Others go the infusion route, steeping whole spices in simple syrup, melted butter or warm oil to infuse the liquid with savory flavor. At Tandem, Holt soaks a still-warm dark chocolate cake in homemade juniper syrup, adding a "cool-in-temperature, woodsy vibe" that permeates every bite. You can soak up any spice with sugar and water, then use it to soak up the loaf batter or brush it over several layers of cake," - she advises. "It's a good way to moisten the dough in general, so the flavor is an added bonus." Golper opts for saturated fats in Bien Cuit, replacing all or part of the regular butter or oil the recipe calls for with a spicy, seasoned version. Because flavored fats can pack a wallop, he says, "dosage control is very important."
If incorporating spiciness into your next sweet baking project sounds like an exciting challenge, rest assured: anyone willing to stretch the idea of what counts as a dessert ingredient can tackle this trend at home. Piligian recommends playing with a simple, familiar recipe that adapts well to different flavors, such as shortbread cookies. "Start with something you know you love and try adding one flavor element, like a mix of spiced sugar," she suggests. "Start with something small and work your way up to the flavor you want; you can always add more, but you can't take away the spice!" Palmiers are a similarly versatile canvas for experimentation: spicing up a sprinkle of sugar with your favorite spice results in an aromatic flavor note in each swirling layer. For every half cup of sugar, try mixing in a tablespoon; the exact amount can vary depending on the spice you use, so try a pinch and adjust until you get the right balance.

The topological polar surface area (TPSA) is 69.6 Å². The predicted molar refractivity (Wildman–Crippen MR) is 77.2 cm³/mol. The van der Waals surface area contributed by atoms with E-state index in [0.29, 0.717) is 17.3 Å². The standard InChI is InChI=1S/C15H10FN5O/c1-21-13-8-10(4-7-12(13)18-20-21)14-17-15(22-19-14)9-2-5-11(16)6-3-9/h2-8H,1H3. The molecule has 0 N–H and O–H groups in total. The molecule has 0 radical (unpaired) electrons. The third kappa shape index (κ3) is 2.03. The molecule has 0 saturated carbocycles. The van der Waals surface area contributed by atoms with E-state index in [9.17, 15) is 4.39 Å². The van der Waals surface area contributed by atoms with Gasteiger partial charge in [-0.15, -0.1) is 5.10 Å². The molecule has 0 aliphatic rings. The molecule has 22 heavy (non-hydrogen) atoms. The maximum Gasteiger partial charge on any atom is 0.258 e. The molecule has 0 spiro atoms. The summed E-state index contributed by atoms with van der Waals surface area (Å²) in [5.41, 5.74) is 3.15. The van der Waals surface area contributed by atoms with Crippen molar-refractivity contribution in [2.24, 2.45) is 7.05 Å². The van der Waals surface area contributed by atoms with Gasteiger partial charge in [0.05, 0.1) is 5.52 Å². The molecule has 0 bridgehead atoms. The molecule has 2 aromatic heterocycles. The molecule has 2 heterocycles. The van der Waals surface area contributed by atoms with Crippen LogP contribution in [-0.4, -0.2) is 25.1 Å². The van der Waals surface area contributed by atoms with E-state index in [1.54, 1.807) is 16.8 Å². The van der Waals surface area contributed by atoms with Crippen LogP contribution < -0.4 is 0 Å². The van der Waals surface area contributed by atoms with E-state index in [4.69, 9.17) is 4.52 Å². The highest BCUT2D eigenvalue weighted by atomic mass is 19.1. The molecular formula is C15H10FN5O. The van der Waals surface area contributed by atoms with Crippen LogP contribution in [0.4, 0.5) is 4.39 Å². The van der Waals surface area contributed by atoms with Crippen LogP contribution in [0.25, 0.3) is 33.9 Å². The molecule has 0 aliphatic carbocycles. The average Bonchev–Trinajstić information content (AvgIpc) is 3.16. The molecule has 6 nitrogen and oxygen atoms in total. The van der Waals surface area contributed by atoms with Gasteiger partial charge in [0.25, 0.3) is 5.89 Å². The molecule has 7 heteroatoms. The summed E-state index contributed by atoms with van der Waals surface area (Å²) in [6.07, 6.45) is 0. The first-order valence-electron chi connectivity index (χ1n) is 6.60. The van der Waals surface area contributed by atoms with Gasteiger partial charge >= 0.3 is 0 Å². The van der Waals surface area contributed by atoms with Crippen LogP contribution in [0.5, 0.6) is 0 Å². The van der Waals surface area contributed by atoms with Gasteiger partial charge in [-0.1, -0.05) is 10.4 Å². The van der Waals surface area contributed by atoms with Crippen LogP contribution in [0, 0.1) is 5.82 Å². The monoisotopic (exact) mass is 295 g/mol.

"We're not set in our ways and we're always evolving."
To really get a taste of the effects of spices, consider breaking out the ice cream machine; the high fat content and inherent richness of ice cream makes it a ready-made playground for spicy foodies, so if you've been waiting for the right reason to dust off the machine, this is it. Tyler Malek of Salt & Straw, perhaps the king of ice cream flavor experimentation, agrees. "Ice cream carries flavors in a way that no other food can," he says, "making it an interesting way to test combinations." He suggests pairing spicy or hot ingredients with fruitier ice creams (as in his strawberry, black pepper, and balsamic mash-up), while herbal flavors work better with chocolate or cream. Just don't get discouraged if your first batch doesn't turn out as planned: "Spices can be intense and change as they freeze. We've had a thousand mistakes in research and development and a thousand cases of 'happy accidents.